Bar Hill Roman Fort lies near the top of Bar Hill, in a strategic location looking north over the Kelvin Valley to the Campsie Fells. It was built as one of the forts housing troops manning the Antonine Wall, which was for a while the north-west frontier of a Roman Empire. Along with Rough Castle near Falkirk, it is one of the two best locations along the Antonine Wall to gain a real impression of what the wall was like, and what life would have been like for the troops manning it.
The Antonine Wall was built from AD 142 to 144 and ran for 60km from Bo'ness on the River Forth to Old Kilpatrick on the River Clyde. Like the better known Hadrian's Wall to the south, it formed a solid barrier right across the country. A clear symbol of Roman power and authority, the wall probably served to control the movement of people and goods between the Roman-controlled area to the south and the lands to the north.
The wall was in use for around 20 years. The relatively short period of occupation and the materials used in its construction mean that it has survived less well than Hadrian's Wall: but in its day it would have been just as formidable a barrier. The wall itself was built on stone foundations, 4.3m broad, on top of which turf was laid to a height of 3.6m. The top of the wall probably carried a wooden walkway protected by a wooden breastwork.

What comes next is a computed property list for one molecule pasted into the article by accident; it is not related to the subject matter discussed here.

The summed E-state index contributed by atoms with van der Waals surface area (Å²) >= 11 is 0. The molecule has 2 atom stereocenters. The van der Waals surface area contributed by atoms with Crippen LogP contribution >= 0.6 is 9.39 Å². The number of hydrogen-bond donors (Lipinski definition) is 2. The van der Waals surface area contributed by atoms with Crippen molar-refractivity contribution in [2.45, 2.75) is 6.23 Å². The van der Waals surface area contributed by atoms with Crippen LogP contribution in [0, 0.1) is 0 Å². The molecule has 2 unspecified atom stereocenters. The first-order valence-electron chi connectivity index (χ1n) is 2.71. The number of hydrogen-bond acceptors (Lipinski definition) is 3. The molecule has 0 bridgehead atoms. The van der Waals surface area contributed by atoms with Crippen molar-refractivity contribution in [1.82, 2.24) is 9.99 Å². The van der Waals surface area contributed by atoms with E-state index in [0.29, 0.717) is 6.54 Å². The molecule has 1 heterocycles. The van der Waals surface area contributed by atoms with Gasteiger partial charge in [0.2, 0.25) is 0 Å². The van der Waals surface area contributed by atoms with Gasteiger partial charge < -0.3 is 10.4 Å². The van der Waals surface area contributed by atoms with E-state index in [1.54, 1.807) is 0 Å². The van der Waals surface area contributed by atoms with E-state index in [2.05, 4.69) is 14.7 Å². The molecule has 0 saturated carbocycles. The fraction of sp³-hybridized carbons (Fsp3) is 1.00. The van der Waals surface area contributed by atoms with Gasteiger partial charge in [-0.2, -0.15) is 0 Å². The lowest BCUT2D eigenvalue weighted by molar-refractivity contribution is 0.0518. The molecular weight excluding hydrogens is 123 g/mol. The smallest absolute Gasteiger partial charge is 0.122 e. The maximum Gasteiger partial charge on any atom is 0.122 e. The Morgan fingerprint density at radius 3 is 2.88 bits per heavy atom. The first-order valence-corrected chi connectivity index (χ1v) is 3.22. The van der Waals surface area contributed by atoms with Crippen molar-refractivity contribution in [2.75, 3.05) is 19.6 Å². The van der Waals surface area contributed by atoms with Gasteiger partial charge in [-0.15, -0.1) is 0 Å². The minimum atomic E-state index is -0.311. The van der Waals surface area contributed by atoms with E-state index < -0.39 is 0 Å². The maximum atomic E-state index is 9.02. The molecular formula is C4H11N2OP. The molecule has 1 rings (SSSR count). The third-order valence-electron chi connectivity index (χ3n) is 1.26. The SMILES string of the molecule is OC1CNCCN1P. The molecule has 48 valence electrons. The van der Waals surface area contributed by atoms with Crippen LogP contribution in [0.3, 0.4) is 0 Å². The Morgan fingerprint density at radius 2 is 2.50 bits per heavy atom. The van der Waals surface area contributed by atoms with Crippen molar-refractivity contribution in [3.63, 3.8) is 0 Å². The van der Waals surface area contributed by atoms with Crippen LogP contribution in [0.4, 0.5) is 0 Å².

In front of the wall a ditch was dug to a depth of 3.6m and a breadth of up to 12m, with the spoil forming a mound along the north edge of the ditch. And in some places, as can be seen at Rough Castle, the wall was additionally protected by pits containing stakes. A little way to the south of the line of the wall ran a Roman Road, the Military Way, which was some 6m wide. At intervals of around 2 miles a fort was built to house the troops manning the wall. There were probably 19 of these along the wall, though only 17 have been found on the ground.
Bar Hill Roman Fort was unusual in that its north wall does not form part of the Antonine Wall itself. Instead, while the Antonine Wall follows a course a little way down the shoulder of the north side of Bar Hill, the fort is draped over the summit of the hill and built on its upper slopes. The Military Way passed between the fort and the wall.
It has to be said that the Antonine Wall as it runs along the flank of Bar Hill is not as well preserved as it is at Rough Castle, though here you do get more of a sense of how it would have commanded the landscape. Perhaps the best reason to visit is that, after excavations between 1979 and 1982, the plan and some lower levels of stonework of some of the buildings were left on view.
The largest visible building is the headquarters, placed on the south-facing slope of the hill, presumably with an eye to maximising sunlight. But in many ways the most impressive building is the bathhouse, which originally stood close to the north wall of the fort on the fairly steep northern slope of the hill. Here enough remains on the ground to give an impression of the function of what, for many who lived here, would have been one of the most essential buildings in the fort.References: